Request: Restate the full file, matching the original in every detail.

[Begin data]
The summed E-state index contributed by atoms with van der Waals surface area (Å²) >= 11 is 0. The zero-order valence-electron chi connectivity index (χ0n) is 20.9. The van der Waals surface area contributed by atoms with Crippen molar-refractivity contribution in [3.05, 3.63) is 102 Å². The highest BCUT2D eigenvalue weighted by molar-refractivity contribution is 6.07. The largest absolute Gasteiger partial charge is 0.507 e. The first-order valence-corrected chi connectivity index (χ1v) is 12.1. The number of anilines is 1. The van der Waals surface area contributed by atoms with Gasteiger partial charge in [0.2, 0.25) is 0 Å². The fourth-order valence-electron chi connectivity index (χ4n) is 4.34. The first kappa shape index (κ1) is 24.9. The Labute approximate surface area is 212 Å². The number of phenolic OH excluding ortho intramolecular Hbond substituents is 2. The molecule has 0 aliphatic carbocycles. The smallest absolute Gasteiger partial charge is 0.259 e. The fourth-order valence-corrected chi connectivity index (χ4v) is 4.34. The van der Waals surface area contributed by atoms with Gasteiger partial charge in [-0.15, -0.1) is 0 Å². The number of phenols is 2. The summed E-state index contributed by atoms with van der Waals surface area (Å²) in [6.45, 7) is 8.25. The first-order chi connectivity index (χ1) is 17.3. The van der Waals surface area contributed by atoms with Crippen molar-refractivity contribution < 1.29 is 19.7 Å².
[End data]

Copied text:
The summed E-state index contributed by atoms with van der Waals surface area (Å²) >= 11 is 0. The zero-order valence-electron chi connectivity index (χ0n) is 20.9. The van der Waals surface area contributed by atoms with Crippen molar-refractivity contribution in [3.05, 3.63) is 102 Å². The highest BCUT2D eigenvalue weighted by molar-refractivity contribution is 6.07. The largest absolute Gasteiger partial charge is 0.507 e. The first-order valence-corrected chi connectivity index (χ1v) is 12.1. The number of anilines is 1. The van der Waals surface area contributed by atoms with Gasteiger partial charge in [0.2, 0.25) is 0 Å². The fourth-order valence-electron chi connectivity index (χ4n) is 4.34. The first kappa shape index (κ1) is 24.9. The Labute approximate surface area is 212 Å². The number of phenolic OH excluding ortho intramolecular Hbond substituents is 2. The molecule has 0 aliphatic carbocycles. The smallest absolute Gasteiger partial charge is 0.259 e. The fourth-order valence-corrected chi connectivity index (χ4v) is 4.34. The van der Waals surface area contributed by atoms with Gasteiger partial charge in [-0.15, -0.1) is 0 Å². The number of phenols is 2. The summed E-state index contributed by atoms with van der Waals surface area (Å²) in [6.45, 7) is 8.25. The first-order chi connectivity index (χ1) is 17.3. The van der Waals surface area contributed by atoms with Crippen molar-refractivity contribution < 1.29 is 19.7 Å².